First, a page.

Given these facts, we conclude that the trial court reasonably could have found that M.R.V.'s present circumstances on March 28, including his living apart from family members, would significantly impair his physical health or emotional development.   See In re K.R.P., 80 S.W.3d 669, 677 (Tex.App.-Houston [1st Dist.] 2002, pet. denied).   We hold that Martha has established her standing to petition for managing conservatorship of her grandson.

We therefore overrule relator's first issue.

Application of Parental Presumption

 In his second issue, Bruce contends that the trial court abused its discretion in appointing Martha as joint managing conservator because Martha did not overcome the parental presumption.   Because we conclude that Martha's lawsuit seeks to modify the 1995 custody order, however, we hold that the parental presumption does not apply.

 A “modification suit” refers to an action in which a party attempts to effectuate a change in visitation rights following the entry of an initial custody order.   See Tex. Fam.Code Ann. § 156.001 (Vernon 2002);  In re P.D.M., 117 S.W.3d 453, 456, 461 (Tex.App.-Fort Worth 2003, pet. denied).   The distinction between an original conservatorship suit and a modification proceeding is “more than procedural or semantic.”  In re C.A.M.M., 243 S.W.3d 211, 215 (Tex.App.-Houston [14th Dist.] 2007, pet. filed).   The trial court is required to apply the parental presumption in an original proceeding, but not in a modification action.  Id. at 215-16;  In re V.L.K., 24 S.W.3d 338, 342-43 (Tex.2000).   Therefore, “once custody, even between two parents, is established by court order, the parental presumption does not apply to any subsequent custody proceeding regardless of the parties involved.”  P.D.M., 117 S.W.3d at 457-58;  V.L.K., 24 S.W.3d at 340, 343.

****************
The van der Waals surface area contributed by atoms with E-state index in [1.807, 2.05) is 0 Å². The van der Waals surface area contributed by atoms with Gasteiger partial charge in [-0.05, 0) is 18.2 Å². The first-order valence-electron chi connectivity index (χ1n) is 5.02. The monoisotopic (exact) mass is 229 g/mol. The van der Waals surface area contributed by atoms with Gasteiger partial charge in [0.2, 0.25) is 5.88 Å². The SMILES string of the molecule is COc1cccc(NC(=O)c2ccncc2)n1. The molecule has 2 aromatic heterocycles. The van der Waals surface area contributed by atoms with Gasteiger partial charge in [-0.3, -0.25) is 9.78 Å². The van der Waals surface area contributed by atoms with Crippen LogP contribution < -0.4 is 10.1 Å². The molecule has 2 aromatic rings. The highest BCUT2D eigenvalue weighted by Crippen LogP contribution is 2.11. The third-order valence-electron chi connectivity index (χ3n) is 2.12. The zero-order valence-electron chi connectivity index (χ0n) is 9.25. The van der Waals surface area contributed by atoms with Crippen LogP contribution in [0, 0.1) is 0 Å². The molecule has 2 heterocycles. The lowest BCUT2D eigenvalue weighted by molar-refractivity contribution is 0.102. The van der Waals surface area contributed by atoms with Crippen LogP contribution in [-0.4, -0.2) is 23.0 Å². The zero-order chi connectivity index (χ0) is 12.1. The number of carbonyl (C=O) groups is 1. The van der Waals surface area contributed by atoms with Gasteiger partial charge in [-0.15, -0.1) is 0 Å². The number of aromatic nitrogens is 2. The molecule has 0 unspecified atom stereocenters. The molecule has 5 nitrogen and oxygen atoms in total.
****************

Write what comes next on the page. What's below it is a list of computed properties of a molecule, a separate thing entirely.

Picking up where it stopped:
In 1994, Mendy and Bruce litigated M.R.V.'s conservatorship in the 310th District Court.   Custody was established by a May 1, 1995 Order Establishing Paternity, under which Mendy was appointed managing conservator and Bruce was named possessory conservator.   After Mendy's death, Martha filed a petition for conservatorship in the same district court, bearing the cause number from the 1994 lawsuit.6  Both parties have filed documents conceding that the 310th District Court has “continuing, exclusive jurisdiction” and, in fact, Bruce previously has asked the respondent to take judicial notice of the court's 1994 file.

The underlying lawsuit, then, is one in which Martha seeks to effect a change in visitation rights following the entry of an initial custody order in 1995.   Therefore, this is a modification proceeding in which the parental presumption does not apply.   See C.A.M.M., 243 S.W.3d at 217 (describing, as modification proceeding, action to modify prior order “following the death of a sole managing conservator”);  P.D.M., 117 S.W.3d at 457-58;  V.L.K., 24 S.W.3d at 340, 343.   Therefore, Martha need demonstrate only that modification would be in M.R.V.'s best interest and that the circumstances have “materially and substantially changed” since the 1995 custody order.7  See Tex. Fam.Code Ann. § 156.101(1) (Vernon Supp.2008).

Best Interest of the Child

 In determining M.R.V.'s best interest in this modification proceeding, the trial court may consider the following non-exclusive list of factors:  (1) his desires, (2) his emotional and physical needs now and in the future, (3) any emotional and physical danger to him now and in the future, (4) the parental abilities of those seeking primary possession, (5) the programs available to assist these individuals in promoting the child's best interest, (6) their respective plans for him, (7) the stability of each home, (8) any acts or omissions by the parent indicating that the existing parent-child relationship is improper, (9) any excuse for the parent's acts or omissions, (10) the child's need for stability, and (11) the need to prevent constant re-litigation over conservatorship.8  See C.A.M.M., 243 S.W.3d at 221.   Addressing those factors that are present here, we conclude that the record permitted the trial court to find that the temporary appointment of Martha as joint managing conservator would be in M.R.V.'s best interest.

We begin our analysis by noting that, following an in-camera interview of M.R.V., the trial court suspended Bruce's visitation and access rights.9  The record also contains evidence that, when Bruce attempted to telephone his son in recent years, M.R.V. would refuse to answer the phone or speak with his father.   This evidence of M.R.V.'s desires supports the trial court's decision to appoint Martha as joint managing conservator.